The Network received some sad news from the Virginia Coast Reserve LTER this week. They shared the following remembrance of Bruce Hayden, who passed away on September 10. A memorial service will be arranged later in the year. The family asks any donations in lieu of flowers be contributed to your local volunteer rescue squad or to support research at the Department of Environmental Sciences, UVA. 

Bruce Hayden, University of Virginia
Credit: University of Virginia

Bruce Hayden passed away September 10, 2018. He was a long-time member of the faculty of the University of Virginia as well as a key contributor to the NSF Long Term Ecological Research (LTER) program and to the initiation of the National Ecological Observatory (NEON).

Bruce received a Ph.D. in Biometeorology from the University of Chicago and came to the University of Virginia in 1970 as an Assistant Professor. He was the first State Climatologist for Virginia, a post he held for several years. He rose through the academic ranks and was promoted to full professor in 1985.

Bruce was a truly interdisciplinary scientist, and he had a talent for teaching that coupled concepts across boundaries. He developed a variety of courses in this vein such as “Environmental Climatology” for students of environmental science and a “Built Environment” class geared toward students in the Architecture School. He was a remarkable teacher who used the classroom to test new pedagogical approaches, and he received the All-University Teaching Award in 1996-97 in recognition of his dedication to and innovation in instruction.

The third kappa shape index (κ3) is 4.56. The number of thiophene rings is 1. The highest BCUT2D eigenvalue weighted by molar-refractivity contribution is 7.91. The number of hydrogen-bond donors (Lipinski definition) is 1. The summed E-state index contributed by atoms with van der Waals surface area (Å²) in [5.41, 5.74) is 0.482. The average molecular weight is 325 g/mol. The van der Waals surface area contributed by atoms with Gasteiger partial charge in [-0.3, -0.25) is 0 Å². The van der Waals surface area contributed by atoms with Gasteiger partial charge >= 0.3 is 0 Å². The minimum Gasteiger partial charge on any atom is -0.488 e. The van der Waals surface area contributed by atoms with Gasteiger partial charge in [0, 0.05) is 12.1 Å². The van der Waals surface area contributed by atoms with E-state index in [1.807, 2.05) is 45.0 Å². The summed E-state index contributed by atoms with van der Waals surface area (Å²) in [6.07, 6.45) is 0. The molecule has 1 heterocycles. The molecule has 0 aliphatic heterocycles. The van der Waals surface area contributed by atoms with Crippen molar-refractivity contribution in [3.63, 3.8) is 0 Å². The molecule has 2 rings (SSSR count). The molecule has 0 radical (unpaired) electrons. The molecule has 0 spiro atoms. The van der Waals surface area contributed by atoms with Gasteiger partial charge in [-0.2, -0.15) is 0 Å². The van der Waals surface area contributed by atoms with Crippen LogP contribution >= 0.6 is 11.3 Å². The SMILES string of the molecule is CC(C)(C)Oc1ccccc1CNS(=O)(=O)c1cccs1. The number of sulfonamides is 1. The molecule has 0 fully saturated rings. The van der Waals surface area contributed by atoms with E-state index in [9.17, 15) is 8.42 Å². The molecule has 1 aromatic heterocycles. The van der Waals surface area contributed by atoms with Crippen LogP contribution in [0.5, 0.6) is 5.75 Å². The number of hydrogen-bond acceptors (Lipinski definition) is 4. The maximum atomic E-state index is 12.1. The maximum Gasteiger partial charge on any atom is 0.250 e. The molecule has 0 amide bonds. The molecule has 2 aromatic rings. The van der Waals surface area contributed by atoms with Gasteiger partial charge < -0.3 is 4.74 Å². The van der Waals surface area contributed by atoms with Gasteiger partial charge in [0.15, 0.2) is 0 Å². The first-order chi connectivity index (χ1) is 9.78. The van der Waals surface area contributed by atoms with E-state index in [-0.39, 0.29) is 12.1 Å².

Bruce’s research interests were broad and included coastal geomorphology and ecosystem dynamics, global change and historical climatology, and vegetation controls on climate. He studied storm frequency and impacts on the mid-Atlantic coast, including the Virginia Coast Reserve (VCR), home to an LTER site. Bruce served as a lead PI for the VCR LTER program through the 1990’s. During that time, he helped with a successful effort to fund and build the Anheuser Busch Coastal Research Center on the Eastern Shore of Virginia and he established the intellectual foundation that has influenced the VCR LTER program ever since. Bruce was also known for his work on the distribution of plant communities in relation to atmospheric processes. He developed strong insights into how vegetation, through impacts on water and heat fluxes, influences climate. He was working on a synthesis of these ideas at the time of his death.

In addition to teaching and research, Bruce served the University of Virginia and the broader scientific communities in a variety of capacities. He was Division Director for Environmental Biology at NSF from 1998-2000 and then went on to develop the general conceptual design of the National Environmental Observatory Network (NEON), serving as founding NEON Co-Director from 2004-2006. Bruce was Chair of Environmental Sciences from 2001-2003. He retired in 2013, continuing as Professor Emeritus.

Bruce’s teaching, research and service contributed immeasurably to the success of the Department of Environmental Sciences at the University of Virginia. His work on climate and ecosystems will have a lasting scientific legacy. His good humor and effective leadership will be greatly missed by his many friends and colleagues.